Monday, April 5, 2010

What Happened to the Month of March?

It hardly seems possible that the last time I posted something on this blog, it was still February, and here I am today writing on a beautiful Easter Monday in April. Where did the month of March go?

Mostly it is a blur because I was traveling for much of the month. I started out by attending the Celebration of Teaching and Learning Conference which is a fabulous professional development conference hosted in New York City. I attended the conference with the entire VEA Leadership team who includes VEA Vice President, Meg Gruber, Sr. NEA Director, Lee Dorman, and NEA Directors, Sarah Patton and Tommie McCune. We all attended a variety of sessions and learned much. The plenary sessions were awesome and included special guests, Queen Noor of Jordan and queen of rap, Queen Latifah.

One of the highlights of the conference for me was hearing Diane Ravitch speak to her "awakening" regarding her ill advised past support of charters, choice, merit pay, etc. and her realization that research and experience do not support the success of any of those so-called "reforms." Her latest book, The Death and Life of the Great American School System: How Testing and Choice Are Undermining Education has launched a frontal assault on those from the reform movement who contend that schools should be run on a business model.

What is sad about Ms. Ravitch's epiphany regarding these reforms is that there isn't a teacher in the room to whom she spoke who couldn't have told her the exact same thing 20 years ago when the madness first began. I love her book mostly because I could have written it myself. I think what I like most is that I finally feel validated. I just hope it's not too late to wake others up.

For most of the rest of March, I have been traveling to a variety of pre-convention caucuses in preparation for the 2010 VEA Convention which is scheduled for later this month. I have attended 10 such meetings so far and have one more coming up mid-month. I love getting out and being with our members in this way. It gives me a chance to find out what is going on and to see for myself the vast differences between our various districts and regions. I have managed so far to visit every region in my efforts to get to as many pre-convention caucuses as possible, so I have been to Wise County, Roanoke, Front Royal, Newport News, Danville, Christiansburg, and Hanover, just to name a few.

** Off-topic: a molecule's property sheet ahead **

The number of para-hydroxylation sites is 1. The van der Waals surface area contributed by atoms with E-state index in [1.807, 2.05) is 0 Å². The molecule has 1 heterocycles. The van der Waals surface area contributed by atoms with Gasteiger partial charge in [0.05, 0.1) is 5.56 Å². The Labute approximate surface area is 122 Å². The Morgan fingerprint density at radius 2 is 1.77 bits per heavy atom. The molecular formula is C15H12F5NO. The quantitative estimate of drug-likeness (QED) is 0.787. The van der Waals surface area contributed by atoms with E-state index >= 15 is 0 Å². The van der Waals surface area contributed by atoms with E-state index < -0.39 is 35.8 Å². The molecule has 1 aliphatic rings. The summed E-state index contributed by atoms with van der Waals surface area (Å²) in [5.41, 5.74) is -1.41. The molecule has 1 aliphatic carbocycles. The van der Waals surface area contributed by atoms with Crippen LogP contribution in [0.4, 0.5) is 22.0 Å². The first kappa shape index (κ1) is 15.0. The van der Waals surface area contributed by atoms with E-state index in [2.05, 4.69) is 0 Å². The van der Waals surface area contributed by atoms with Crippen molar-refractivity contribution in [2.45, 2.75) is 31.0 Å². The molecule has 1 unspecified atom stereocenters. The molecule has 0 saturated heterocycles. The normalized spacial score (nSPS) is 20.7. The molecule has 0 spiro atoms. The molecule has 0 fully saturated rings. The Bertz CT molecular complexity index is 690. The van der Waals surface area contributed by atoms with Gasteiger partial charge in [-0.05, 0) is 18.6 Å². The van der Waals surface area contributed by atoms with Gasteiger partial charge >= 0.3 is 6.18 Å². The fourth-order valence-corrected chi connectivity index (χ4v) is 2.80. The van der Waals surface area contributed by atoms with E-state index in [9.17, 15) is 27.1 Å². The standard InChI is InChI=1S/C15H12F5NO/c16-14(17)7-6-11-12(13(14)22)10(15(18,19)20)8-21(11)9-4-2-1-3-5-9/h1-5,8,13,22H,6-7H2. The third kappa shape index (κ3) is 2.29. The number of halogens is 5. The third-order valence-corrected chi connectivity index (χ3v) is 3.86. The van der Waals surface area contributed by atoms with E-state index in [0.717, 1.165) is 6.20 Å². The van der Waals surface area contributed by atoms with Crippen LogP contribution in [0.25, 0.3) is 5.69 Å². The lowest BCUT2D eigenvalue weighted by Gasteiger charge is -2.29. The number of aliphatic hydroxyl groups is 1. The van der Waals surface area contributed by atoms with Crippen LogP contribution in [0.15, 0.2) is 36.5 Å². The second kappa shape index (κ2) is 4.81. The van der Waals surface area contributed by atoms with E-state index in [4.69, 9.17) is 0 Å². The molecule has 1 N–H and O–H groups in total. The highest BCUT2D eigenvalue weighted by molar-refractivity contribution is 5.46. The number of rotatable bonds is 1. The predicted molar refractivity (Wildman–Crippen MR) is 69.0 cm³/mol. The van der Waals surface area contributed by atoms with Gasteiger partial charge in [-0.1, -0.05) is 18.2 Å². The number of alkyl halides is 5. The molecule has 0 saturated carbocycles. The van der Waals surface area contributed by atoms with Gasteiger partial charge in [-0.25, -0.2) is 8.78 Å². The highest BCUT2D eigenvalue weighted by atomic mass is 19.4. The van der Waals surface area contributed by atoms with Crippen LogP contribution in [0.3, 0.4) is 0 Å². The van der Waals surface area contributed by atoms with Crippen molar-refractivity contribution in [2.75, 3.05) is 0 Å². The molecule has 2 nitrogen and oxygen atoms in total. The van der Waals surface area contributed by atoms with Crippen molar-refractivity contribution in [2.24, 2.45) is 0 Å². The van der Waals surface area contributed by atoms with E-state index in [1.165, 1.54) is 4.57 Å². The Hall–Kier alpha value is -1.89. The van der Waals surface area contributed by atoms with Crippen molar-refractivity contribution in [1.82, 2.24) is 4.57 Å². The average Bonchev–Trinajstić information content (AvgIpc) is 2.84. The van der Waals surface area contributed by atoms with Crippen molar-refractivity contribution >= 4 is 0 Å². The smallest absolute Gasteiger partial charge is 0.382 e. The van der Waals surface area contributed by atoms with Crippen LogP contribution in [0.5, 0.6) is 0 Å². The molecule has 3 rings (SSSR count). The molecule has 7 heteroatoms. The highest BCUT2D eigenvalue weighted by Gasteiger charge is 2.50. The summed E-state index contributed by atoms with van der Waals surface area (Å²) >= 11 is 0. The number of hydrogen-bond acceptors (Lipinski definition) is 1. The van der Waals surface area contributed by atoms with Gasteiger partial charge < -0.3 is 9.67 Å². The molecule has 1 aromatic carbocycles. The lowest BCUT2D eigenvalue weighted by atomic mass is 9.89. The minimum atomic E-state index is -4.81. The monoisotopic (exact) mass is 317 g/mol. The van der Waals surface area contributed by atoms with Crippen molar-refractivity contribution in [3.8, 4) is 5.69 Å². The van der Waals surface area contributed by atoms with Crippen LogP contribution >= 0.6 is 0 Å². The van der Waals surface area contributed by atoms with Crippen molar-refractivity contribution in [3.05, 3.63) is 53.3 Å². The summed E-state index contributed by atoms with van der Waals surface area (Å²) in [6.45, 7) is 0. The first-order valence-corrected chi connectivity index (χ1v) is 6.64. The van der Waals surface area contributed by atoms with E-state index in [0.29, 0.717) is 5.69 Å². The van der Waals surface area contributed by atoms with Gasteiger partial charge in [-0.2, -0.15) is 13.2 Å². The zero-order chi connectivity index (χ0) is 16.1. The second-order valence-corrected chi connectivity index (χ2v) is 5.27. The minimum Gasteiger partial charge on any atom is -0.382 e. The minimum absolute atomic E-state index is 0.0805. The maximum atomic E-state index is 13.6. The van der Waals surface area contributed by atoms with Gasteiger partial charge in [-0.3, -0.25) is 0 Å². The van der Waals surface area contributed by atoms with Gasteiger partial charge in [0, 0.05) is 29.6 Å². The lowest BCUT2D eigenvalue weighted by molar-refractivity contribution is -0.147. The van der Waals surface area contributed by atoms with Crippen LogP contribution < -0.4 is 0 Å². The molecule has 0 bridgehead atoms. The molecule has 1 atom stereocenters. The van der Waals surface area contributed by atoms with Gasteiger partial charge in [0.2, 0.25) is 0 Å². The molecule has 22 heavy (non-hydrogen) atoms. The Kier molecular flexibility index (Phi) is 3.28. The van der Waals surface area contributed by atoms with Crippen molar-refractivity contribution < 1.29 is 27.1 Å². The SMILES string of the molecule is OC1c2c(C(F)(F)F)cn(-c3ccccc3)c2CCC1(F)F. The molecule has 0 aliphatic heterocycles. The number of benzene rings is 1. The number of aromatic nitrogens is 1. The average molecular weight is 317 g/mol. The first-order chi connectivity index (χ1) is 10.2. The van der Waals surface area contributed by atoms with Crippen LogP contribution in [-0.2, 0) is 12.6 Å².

Our convention, which will be held in Virginia Beach this year, is shaping up to be an exciting one. We are planning to open on Thursday night with a panel discussion of where we should go next with regard to the economic issues facing our commonwealth and how those economic issues are impacting our schools and our students. On Friday, we will conduct business and hear a variety of reports, and then on Friday evening, we will hold our second annual Awards Banquet followed by our second annual Art Auction. On Saturday, we will wind up the business and send delegates on their way, hopefully energized and inspired to activate their locals in preparation for the challenges and opportunities that lie ahead of us individually, professionally, and organizationally.

I have no idea when I might get to write again, but until then, may I suggest that anyone who is interested, pick up Diane Ravitch's book, or take a look at Linda Darling-Hammond's latest work entitled, The Flat World and Education: How America’s Commitment to Equity Will Determine Our Future. I just read that Dr. Darling-Hammond gave a copy of her latest book to President Obama, and I for one, sure hope he reads it. I fear that he made a huge strategic error when he chose Arne Duncan over Dr. Darling-Hammond when he selected the Secretary of Education. Unlike Mr. Duncan who apparently thrives on competition, i. e. Race to the Top, where there must always be winners and losers, Dr. Darling-Hammond gets it that what our nation has striven for in the past in the education realm was equality and equity. I am currently reading The Flat World and Education and recommend it to anyone interested in an alternative way to approach education reform in this nation.

On that note, I will sign off for now.

Happy Spring everybody!